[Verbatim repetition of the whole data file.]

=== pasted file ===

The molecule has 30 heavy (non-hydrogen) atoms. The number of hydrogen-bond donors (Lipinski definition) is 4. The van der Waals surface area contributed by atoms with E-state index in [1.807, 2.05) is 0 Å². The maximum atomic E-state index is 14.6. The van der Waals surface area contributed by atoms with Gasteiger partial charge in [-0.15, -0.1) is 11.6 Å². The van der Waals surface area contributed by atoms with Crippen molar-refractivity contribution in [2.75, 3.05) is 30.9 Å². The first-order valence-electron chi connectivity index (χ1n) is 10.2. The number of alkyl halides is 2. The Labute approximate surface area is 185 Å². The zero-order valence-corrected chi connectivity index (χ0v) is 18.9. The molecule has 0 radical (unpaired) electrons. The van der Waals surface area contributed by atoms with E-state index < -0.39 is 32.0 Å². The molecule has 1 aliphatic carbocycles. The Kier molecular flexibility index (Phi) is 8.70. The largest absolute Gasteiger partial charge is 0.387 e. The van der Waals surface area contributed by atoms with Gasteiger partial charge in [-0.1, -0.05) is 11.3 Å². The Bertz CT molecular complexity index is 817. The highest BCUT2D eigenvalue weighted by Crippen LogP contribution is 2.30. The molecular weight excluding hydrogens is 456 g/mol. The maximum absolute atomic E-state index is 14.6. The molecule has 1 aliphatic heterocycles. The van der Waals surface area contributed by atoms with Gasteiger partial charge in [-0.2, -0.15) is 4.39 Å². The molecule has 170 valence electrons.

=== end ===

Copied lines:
The molecule has 30 heavy (non-hydrogen) atoms. The number of hydrogen-bond donors (Lipinski definition) is 4. The van der Waals surface area contributed by atoms with E-state index in [1.807, 2.05) is 0 Å². The maximum atomic E-state index is 14.6. The van der Waals surface area contributed by atoms with Gasteiger partial charge in [-0.15, -0.1) is 11.6 Å². The van der Waals surface area contributed by atoms with Crippen molar-refractivity contribution in [2.75, 3.05) is 30.9 Å². The first-order valence-electron chi connectivity index (χ1n) is 10.2. The number of alkyl halides is 2. The Labute approximate surface area is 185 Å². The zero-order valence-corrected chi connectivity index (χ0v) is 18.9. The molecule has 0 radical (unpaired) electrons. The van der Waals surface area contributed by atoms with E-state index < -0.39 is 32.0 Å². The molecule has 1 aliphatic carbocycles. The Kier molecular flexibility index (Phi) is 8.70. The largest absolute Gasteiger partial charge is 0.387 e. The van der Waals surface area contributed by atoms with Gasteiger partial charge in [-0.1, -0.05) is 11.3 Å². The Bertz CT molecular complexity index is 817. The highest BCUT2D eigenvalue weighted by Crippen LogP contribution is 2.30. The molecular weight excluding hydrogens is 456 g/mol. The maximum absolute atomic E-state index is 14.6. The molecule has 1 aliphatic heterocycles. The van der Waals surface area contributed by atoms with Gasteiger partial charge in [-0.2, -0.15) is 4.39 Å². The molecule has 170 valence electrons.